700×44 Manastash Ridge in all casingsJan Heine
We now have the new 700C x 44 mm Manastash Ridge tires in all casings: Standard, Extralight, Endurance and Endurance Plus. A new dual-purpose knobby is a big occasion for us, and we’d like to use this opportunity to show you the tech behind these tires.
Our smooth all-road tires (left) were the first high-performance tires that were wide enough to ride on all roads, not just smooth pavement. But it’s our knobbies (right) that really push the boundaries of tire design. Rather than arrange the knobs in a more-or-less geometric pattern, the placement of each knob is computer-optimized to do exactly what we want from the tire:
For optimum off-road performance, you need knobs that are tall, so they dig into the surface. Just as importantly, they need to be spaced widely, so they don’t clog up with mud.
Making a good knobby is relatively easy—generations of cyclocross and mountain bike tires have offered excellent traction in rocky, muddy and snowy terrain. And yet many gravel tires have small knobs that don’t really help with traction and don’t self-clean when it gets muddy.
With traditional knobbies, you’ve got to be careful when riding on pavement. The knobs squirm and fold over when you corner hard. And even on the straights, the flex of the knobs wastes a lot of energy—most knobbies are slow on pavement.
Most of our rides include long paved sections, but also terrain that can be muddy or even see snow on the ground. The same is true for gravel races, which usually include miles of pavement connecting the gravel sectors. In the past, dual-purpose knobbies used lots of closely spaced, relatively small knobs. As a result, they didn’t grip well in mud and they didn’t roll fast on pavement. They may have looked the part, but you usually were better off just riding slicks.
How can we combine the performance of slicks and knobbies in the same tire? When we designed the Rene Herse knobbies, we started with slicks and carved away the surface, until only knobs remained. Those knobs are sized large enough, so they don’t fold over or squirm. (They are also small enough to dig into loose surfaces.)
The knobs are spaced out in a way that always puts the same amount of rubber on the road, no matter whether you are going straight or leaning into a turn. And since we started with a slick, the tops of the knobs form a round profile, so the tire leans into a corner like a slick. There are no surprises like you get with many knobbies, where you lean a little further, come off a row of knobs, and the tire suddenly breaks away.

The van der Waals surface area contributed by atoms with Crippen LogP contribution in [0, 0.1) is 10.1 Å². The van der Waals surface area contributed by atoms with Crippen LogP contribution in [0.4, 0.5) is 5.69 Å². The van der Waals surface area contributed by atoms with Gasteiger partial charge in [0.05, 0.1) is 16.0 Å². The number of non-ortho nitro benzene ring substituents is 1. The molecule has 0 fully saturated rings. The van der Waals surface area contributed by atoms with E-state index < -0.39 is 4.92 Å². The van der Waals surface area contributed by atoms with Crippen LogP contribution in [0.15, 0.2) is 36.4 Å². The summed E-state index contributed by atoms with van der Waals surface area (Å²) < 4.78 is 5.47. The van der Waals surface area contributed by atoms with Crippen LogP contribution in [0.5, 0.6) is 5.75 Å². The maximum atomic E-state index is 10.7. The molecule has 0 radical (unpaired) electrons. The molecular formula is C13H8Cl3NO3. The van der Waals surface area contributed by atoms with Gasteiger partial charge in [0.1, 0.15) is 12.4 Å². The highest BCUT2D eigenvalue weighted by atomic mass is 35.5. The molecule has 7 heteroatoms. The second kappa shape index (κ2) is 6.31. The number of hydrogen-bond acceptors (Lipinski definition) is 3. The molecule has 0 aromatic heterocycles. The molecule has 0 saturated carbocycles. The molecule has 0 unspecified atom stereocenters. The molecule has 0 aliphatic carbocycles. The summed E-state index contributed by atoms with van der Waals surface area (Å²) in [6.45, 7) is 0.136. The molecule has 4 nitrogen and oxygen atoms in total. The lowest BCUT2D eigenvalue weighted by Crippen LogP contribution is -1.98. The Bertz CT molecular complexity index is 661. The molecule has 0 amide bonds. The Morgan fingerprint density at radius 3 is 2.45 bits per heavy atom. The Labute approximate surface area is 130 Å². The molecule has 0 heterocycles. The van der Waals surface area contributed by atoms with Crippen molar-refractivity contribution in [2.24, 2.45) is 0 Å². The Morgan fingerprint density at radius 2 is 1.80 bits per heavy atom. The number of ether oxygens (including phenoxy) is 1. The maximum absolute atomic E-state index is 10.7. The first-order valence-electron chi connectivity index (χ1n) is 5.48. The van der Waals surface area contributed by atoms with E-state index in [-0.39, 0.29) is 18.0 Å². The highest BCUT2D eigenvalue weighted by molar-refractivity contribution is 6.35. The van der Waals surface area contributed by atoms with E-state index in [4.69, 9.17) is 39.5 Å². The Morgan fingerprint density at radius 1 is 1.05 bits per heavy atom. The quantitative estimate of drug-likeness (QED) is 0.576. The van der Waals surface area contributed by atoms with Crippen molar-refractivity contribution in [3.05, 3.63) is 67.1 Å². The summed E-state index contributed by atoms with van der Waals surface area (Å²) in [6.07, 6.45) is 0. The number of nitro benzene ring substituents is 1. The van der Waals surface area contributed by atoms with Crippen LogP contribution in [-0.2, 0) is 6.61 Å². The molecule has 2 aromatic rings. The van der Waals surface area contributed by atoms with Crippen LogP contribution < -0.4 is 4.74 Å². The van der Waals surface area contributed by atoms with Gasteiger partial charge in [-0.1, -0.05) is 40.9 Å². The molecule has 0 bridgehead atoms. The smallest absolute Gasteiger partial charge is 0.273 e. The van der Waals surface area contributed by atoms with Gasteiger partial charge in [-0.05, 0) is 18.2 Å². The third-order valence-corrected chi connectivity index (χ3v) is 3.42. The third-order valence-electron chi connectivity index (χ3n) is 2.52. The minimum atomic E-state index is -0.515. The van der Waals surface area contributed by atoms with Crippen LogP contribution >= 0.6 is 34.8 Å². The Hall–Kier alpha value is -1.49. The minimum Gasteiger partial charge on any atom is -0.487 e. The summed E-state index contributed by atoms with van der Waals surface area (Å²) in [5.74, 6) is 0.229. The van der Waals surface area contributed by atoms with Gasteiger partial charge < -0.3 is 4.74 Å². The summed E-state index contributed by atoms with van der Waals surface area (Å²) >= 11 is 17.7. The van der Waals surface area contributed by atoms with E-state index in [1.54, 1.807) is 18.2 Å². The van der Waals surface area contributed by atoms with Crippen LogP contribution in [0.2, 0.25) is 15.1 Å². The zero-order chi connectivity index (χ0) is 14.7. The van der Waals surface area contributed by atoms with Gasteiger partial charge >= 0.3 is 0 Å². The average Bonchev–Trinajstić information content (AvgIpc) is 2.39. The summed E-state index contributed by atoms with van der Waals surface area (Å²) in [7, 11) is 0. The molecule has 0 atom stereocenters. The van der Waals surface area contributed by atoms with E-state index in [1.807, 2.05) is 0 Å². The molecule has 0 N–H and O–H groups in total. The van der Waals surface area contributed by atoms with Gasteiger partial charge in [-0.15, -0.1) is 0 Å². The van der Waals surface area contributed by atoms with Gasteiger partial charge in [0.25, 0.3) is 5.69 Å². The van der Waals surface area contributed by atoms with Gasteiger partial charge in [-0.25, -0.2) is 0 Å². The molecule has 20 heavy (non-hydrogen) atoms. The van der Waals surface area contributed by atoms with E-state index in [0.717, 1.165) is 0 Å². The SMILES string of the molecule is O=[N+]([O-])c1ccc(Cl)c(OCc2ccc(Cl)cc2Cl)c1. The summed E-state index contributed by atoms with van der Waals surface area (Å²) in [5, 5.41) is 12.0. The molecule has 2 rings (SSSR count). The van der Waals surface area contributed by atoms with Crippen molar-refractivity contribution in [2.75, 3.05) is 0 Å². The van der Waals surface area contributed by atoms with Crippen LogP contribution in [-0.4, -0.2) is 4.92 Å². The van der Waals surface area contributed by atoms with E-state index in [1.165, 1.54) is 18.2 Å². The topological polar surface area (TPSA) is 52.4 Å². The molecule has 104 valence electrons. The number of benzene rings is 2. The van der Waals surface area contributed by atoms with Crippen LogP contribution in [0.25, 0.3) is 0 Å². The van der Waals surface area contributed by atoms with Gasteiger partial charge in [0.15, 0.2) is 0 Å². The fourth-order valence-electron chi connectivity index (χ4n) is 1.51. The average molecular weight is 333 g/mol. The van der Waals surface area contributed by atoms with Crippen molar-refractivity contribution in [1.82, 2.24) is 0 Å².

New for the Manastash Ridge is our Brake Support technology, with knobs designed for optimum stiffness under hard braking. We all like to think that we have ultra-strong legs, but the G forces of braking, especially with hydraulic discs, are far greater than any acceleration—even if you are a pro sprinter. On most knobby tires, the knobs flex under those forces, and braking is compromised as a result. Thanks to their large, stiff knobs, all Rene Herse knobbies have very good braking performance, but the Manastash takes this to the next level. Even with your weight pushed all the way back, you can easily lift the rear wheel under hard braking (if your brake has enough power).
Most knobbies are very noisy on pavement. As the knobs hit the ground, they create what experts call ‘tire roar.’ One of the beautiful things about cycling is how quiet it is. We can hear birdsongs, water trickling over rocks, deer rustling in the undergrowth… unless our tires drown out everything.
By staggering the knobs so they hit the ground at precisely defined intervals, rather than in groups, the frequencies generated by each knob partially cancel those of other knobs. That’s how our knobbies with noise canceling technology are as quiet as slick tires on most surfaces. Only on ultra-smooth pavement, you occasionally hear the ‘singing’ noise that you also get with high-end tubular tires. Most of the time, Rene Herse dual-purpose knobbies are so quiet that you forget that you are riding on knobby tires at all.
The location of each knob is the result of complex and often competing requirements. This means that each Rene Herse dual-purpose knobby is a totally different tire. We can’t reduce the scale of our 48 mm Oracle Ridge by 8% to get a 44 mm Manastash Ridge. The knobs would be too small, and they’d squirm and fold over under hard cornering. We also can’t just delete a row of knobs, as that would put less rubber on the road and reduce cornering grip.
So we start over and design a completely new tire. That presents the opportunity to refine the tread pattern, using everything we’ve learned from our previous tires. And it’s an opportunity to think of new things we want the tire to do—things like our Brake Support technology. The new Manastash Ridge is taking all these features to a new level—it’s our favorite in the Rene Herse tire program.
That’s the story behind the new 700C x 44 Manastash Ridge tires. We hope you enjoy them as much as we did during our testing of the prototypes. It was during these tests that I finally was able to find a route through the Sawtooth Range in the Central Cascades after more than a decade of exploration. Previous attempts all required too much portaging across landslides and washouts to count as feasible routes, but the new route is quite spectacular. That’s the real reason why we develop our tires: We need them for the rides we love to do.